Plug and process loads (PPLs) in commercial buildings account for almost 5% of U.S. primary energy consumption. Minimizing these loads is a primary challenge in the design and operation of an energy-efficient building. PPLs are not related to general lighting, heating, ventilation, cooling, and water heating, and typically do not provide comfort to the occupants. They use an increasingly large fraction of the building energy use pie because the number and variety of electrical devices have increased along with building system efficiency. Reducing PPLs is difficult because energy efficiency opportunities and the equipment needed to address PPL energy use in office spaces are poorly understood.
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This report discusses miscellaneous electrical loads, which are building loads that are not related to general lighting, heating, ventilation, cooling, and water heating, and typically do not provide comfort to the occupants. MELs in commercial buildings account for almost 5% of U.S. primary energy consumption.
The Research Support Facility was designed with energy efficiency and sustainability in mind. Many of its innovative technologies use passive and active processes to provide energy for its operations, such as electricity, heating, and cooling. The goal of this unique office building is to reach net zero energy use by engaging staff in best energy practices.
This eight-page fact sheet helps employees moving to the RSF navigate NREL's changing landscape. This brochure provides getting up and running, building access, emergencies, shuttle service, RTD buses, parking locations, parking passes, exceptions to off-site parking, conference rooms and huddle rooms, balconies, elevators, lunchroom, quiet rooms, smoking, iGo Power Smart Tower, and supporting RSF's net zero energy mission.
The U.S. Department of Energy’s Research Support Facility at the National Renewable Energy Laboratory is a new 222,000 square foot office building. It achieves the U.S. Green Building Council’s Leadership in Energy and Environmental Design New Construction Platinum certification, and is expected to become the largest net-zero energy office building in the nation.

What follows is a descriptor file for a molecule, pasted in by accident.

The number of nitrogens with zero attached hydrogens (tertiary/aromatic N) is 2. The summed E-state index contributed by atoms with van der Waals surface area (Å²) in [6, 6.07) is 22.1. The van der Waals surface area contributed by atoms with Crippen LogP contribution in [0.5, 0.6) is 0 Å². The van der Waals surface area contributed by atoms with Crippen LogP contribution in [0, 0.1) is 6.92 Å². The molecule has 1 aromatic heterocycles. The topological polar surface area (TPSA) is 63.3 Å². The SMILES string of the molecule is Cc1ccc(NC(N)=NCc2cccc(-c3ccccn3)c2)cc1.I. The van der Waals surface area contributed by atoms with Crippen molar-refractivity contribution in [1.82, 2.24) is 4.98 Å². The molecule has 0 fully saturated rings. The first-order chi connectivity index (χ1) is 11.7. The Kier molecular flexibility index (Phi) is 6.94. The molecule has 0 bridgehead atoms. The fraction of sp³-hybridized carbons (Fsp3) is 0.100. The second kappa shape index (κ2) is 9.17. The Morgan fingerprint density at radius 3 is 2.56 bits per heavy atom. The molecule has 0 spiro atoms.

NREL's sustainability vision is to build a laboratory of the future that is committed to sustainability, which is built on a framework of economic viability, environmental health, and public responsibility over the long term through appropriate investment decisions and operating practices.This report shows NREL’s progress in making sustainability an integral part of its corporate culture and providing a global sustainability model
This checklist packet is a team-focused guide to realizing energy savings in high-performance office buildings through carefully considered lighting and control design. The checklists should be distributed among the integrated project team, including the owner, lighting designer and engineer, commissioning agent, and facility manager, at the beginning of a project and referred to regularly during design meetings and drawing reviews.
Conventional information technology (IT) equipment and data center spaces can consume more than 100 times the energy of standard office spaces, so the potential for energy savings is huge. You can use this application guide to reduce your equipment energy consumption in any building with a data center, server closets, or other IT equipment (computers, printers, etc.). Some of these strategies are most effective at the beginning of the design process; others can be implemented at any time and be sequenced as part of the normal procurement and replacement schedule.
This fact sheet published by the National Renewable Energy Laboratory discusses the lab's newest building, the Research Support Facility (RSF). The RSF is a showcase for ultra-efficient workplaces. Various renewable energy and energy efficiency features have been employed so that the building achieves a Leadership in Energy and Environmental Design Platinum rating from the U.S. Green Building Council.
Plug and process loads in commercial buildings account for 5% of U.S. primary energy consumption. Minimizing these loads is a primary challenge in the design and operation of an energy-efficient building.